Tips for Hiring an Accounting Professional

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Tips for Hiring an Accounting ProfessionalIn the world of business, accountants are employed in one of three sectors: public, private, and government. Having a handle on who does what can help you get a handle on who may best be able to help you when you decide you need assistance. Public accountants sell their services to the consumer public. They may offer their services independently (as a CPA) or work for an accounting firm. Private accountants are employed as in-house accounting staff by companies. And of course, government accountants work for local, county, or state governments, or the federal government. There also are different types of accounting specialties, such as bookkeeping, tax preparation, and auditing. Some accountants specialize in one distinct area, while others perform a wide variety of services.


Among accounting professionals, Certified Public Accountants (CPAs) provide the highest levels of services to the public, due in part to their additional education, experience, and testing requirements. CPAs must earn and maintain state certification, including stringent continuing education requirements to ensure they stay updated on the most current information.

Determine What You Need Help With

Hiring an experienced accounting professional can save you time and money. It can also help you avoid making costly financial mistakes. Before choosing an accountant, try to determine what type of services you will need. For example, if you are starting a new business you might need help with setting up an accounting system. Once your business is up and running, an accountant can help you uncover hidden deductions that will reduce your liabilities at income tax time. When shopping around for an accounting professional, think about what services you need now and as well as what type of services you might require in the future.

Some basic accounting services:

  • Audits
  • Bookkeeping
  • Compilation and assembly of financial statements
  • Payroll services (preparing checks, making deposits, paperwork, etc.).
  • Reporting
  • Bankruptcy
  • Business advice and planning
  • Business valuation
  • Legal disputes (business and personal)
  • Financial planning (estate, retirement, college, etc.).
  • Tax services

Choose the Right Professional

Once you decide what you need help with, your next step is to figure out what level of services youre looking for. You may find that you end up using a mix of professionals. For example, if you run your own business you might employ an in-house bookkeeper to handle the day-to-day data entry (or do it yourself), but hire out the payroll processing and tax preparation.

Whether youre hiring someone to help with your small business or your household business, choosing the right professional really comes down to two main factors: financial and personal compatibility. Ultimately, you should feel confident that you are getting sound advice at a fair price and that you can fully trust your accountant with a lot of confidential information.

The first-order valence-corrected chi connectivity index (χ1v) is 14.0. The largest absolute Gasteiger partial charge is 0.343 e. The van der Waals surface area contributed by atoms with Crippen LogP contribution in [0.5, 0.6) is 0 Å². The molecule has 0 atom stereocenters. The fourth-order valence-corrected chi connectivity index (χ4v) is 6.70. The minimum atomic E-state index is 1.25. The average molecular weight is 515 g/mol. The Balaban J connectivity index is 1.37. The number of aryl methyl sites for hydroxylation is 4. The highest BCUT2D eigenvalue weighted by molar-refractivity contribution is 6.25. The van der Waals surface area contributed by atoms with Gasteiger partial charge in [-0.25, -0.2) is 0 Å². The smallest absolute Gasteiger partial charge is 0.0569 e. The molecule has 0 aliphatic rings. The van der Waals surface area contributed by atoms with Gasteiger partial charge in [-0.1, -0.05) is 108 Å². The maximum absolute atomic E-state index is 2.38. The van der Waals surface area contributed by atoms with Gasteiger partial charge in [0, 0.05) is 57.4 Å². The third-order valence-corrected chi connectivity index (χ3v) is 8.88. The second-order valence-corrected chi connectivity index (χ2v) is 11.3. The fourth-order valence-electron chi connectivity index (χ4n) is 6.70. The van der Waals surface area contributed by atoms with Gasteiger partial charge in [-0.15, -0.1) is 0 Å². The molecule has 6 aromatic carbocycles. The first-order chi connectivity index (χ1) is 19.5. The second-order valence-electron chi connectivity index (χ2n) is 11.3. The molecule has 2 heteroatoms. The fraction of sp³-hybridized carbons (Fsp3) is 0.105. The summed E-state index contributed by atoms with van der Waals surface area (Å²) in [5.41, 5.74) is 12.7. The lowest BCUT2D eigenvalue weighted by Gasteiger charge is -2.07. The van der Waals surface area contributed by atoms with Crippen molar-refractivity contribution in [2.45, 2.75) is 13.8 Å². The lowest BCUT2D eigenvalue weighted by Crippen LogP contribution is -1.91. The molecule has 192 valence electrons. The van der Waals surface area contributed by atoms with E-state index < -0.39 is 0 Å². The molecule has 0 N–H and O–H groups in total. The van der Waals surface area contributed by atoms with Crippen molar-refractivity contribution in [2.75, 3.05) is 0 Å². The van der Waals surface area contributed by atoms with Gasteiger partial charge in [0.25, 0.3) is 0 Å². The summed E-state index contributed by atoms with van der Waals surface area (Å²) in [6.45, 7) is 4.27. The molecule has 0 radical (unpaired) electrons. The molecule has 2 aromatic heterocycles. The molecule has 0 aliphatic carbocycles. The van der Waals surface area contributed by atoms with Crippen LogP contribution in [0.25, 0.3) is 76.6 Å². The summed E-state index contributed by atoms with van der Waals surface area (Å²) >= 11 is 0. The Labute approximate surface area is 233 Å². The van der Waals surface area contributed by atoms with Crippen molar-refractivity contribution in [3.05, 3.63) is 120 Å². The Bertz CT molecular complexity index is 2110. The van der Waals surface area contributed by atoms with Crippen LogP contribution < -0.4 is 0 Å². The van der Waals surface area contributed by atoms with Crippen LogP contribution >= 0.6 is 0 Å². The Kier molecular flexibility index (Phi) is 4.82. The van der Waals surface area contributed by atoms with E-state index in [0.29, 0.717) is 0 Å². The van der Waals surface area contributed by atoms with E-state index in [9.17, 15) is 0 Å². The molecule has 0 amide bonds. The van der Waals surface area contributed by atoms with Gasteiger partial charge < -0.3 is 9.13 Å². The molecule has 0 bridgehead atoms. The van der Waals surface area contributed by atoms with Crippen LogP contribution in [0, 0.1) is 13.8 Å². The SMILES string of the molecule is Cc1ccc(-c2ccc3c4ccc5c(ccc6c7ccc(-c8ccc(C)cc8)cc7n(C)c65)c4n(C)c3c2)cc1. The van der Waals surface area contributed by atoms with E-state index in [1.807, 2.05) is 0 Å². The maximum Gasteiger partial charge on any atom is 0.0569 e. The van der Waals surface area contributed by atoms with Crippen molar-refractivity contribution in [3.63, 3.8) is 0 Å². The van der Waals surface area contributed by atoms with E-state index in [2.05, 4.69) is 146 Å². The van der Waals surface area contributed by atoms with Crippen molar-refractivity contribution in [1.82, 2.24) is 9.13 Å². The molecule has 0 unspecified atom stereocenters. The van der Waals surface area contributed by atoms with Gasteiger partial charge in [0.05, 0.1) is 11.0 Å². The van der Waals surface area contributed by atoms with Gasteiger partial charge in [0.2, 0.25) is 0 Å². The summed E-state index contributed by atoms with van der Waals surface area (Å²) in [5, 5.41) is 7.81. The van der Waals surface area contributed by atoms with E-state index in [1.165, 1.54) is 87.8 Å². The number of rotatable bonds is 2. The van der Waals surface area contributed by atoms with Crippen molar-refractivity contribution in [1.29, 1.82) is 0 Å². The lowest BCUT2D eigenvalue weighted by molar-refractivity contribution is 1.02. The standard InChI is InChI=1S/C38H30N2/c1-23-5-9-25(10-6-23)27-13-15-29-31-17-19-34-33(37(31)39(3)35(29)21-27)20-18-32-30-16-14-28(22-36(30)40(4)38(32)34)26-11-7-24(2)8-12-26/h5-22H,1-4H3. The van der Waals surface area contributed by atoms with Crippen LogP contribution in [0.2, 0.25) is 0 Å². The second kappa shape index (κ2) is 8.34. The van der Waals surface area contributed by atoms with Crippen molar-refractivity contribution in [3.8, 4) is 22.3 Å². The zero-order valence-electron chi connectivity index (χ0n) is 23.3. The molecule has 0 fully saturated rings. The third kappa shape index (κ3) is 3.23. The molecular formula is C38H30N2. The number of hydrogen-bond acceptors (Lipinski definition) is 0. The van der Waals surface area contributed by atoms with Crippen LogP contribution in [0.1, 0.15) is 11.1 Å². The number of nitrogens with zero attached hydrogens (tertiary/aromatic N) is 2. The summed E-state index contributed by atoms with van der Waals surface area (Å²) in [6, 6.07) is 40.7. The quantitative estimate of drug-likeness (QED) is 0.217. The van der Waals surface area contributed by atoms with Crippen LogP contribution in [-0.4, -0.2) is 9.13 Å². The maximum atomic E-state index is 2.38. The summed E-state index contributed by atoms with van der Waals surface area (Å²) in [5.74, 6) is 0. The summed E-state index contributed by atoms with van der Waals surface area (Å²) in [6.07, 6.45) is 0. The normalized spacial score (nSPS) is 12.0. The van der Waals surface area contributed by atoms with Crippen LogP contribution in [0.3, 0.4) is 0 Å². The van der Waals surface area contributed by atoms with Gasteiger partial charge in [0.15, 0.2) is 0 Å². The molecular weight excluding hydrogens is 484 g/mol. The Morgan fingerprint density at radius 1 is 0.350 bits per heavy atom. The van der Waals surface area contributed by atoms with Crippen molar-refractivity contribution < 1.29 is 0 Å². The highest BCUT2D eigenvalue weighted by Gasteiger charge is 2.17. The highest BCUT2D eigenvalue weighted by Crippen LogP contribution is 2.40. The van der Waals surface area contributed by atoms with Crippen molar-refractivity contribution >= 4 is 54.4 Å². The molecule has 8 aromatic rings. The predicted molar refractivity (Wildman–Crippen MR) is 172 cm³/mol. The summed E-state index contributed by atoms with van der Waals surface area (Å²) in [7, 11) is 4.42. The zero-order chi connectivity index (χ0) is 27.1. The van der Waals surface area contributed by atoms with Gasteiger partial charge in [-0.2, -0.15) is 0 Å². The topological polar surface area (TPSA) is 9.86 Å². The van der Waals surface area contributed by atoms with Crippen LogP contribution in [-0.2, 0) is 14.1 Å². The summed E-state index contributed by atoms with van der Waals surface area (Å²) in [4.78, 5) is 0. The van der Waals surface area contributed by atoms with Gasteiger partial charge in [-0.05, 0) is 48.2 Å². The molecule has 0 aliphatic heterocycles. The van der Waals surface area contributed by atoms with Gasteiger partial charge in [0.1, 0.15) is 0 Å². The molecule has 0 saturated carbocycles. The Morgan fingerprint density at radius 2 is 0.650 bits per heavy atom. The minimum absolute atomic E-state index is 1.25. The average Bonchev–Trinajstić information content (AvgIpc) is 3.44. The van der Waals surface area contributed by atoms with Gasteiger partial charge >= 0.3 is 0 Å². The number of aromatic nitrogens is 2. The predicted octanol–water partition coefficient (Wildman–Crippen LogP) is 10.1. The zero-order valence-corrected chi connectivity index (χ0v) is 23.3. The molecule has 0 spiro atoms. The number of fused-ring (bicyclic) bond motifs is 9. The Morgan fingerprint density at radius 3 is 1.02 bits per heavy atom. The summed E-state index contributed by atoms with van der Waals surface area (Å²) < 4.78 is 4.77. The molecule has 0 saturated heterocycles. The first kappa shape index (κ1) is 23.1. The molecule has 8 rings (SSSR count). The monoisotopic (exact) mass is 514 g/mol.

Financial compatibility: In general, higher-level services (tax planning) will usually cost more than lower-level services (basic bookkeeping). Still, its always best to call around and compare fees. For example, an independent accounting professional may offer both higher level and lower level services, but charge the same standard hourly rate regardless of the service. In that case, it might be more advantageous to find a full-service firm that employs different levels of accounting professionals and bills at different rates depending on what type of services you need. Also, make sure you ask whether or not you will be charged for your initial consultation.

In most cases, CPAs charge more for their services than do any other accounting professionals. More letters attached to a name, such as CIA (certified investment adviser), usually also translates into higher fees. On the bright side, you will likely benefit from their increased amount of experience.

Examples of other credentials (not an inclusive list):

  • MBA-Masters in Business Administration
  • CFP-Certified Financial Planner
  • PFS-Personal Financial Specialist
  • ABV-Accredited Valuation
  • CFE-Certified Fraud Examiner
  • CBA-Certified Business Appraiser
  • MCBA-Master Certified Business Appraiser
  • MBT-Masters of Business Taxation
  • CFA-Chartered Financial Analyst
  • RIA-Registered Investment Adviser
Personal compatibility: Equally as important as finding an accountant you can afford is finding someone you genuinely likesomeone you can trust with confidential information. If you are a business owner, you should also feel free to bring up questions about your personal financial matters. After all, business and personal affairs are often intertwined. You want to choose someone whose advice you can trust, and if you disagree with that advice, you can feel comfortable saying so.

Eight questions to ask potential accounting professionals:

  1. How long have you/your firm been in business?

  2. Do you or your employees maintain an active CPA certificate?

  3. Are you licensed to offer accounting services to the public?

  4. Can I contact any of your current clients for referrals?

  5. What is your education and/or area of expertise?

  6. Are you a member of any professional associations?

  7. Do you have any other certifications (see list above)?

  8. Do you offer an initial consultation and is there a charge?

  9. Do you bill at different rates for different services?


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October 16, 20130 found this helpful

This article is spot on. I have worked in the accounting industry for over 25 years. most of which were spent with a large regional CPA firm and a worldwide CPA firm. Now I work as an accountant in private industry.

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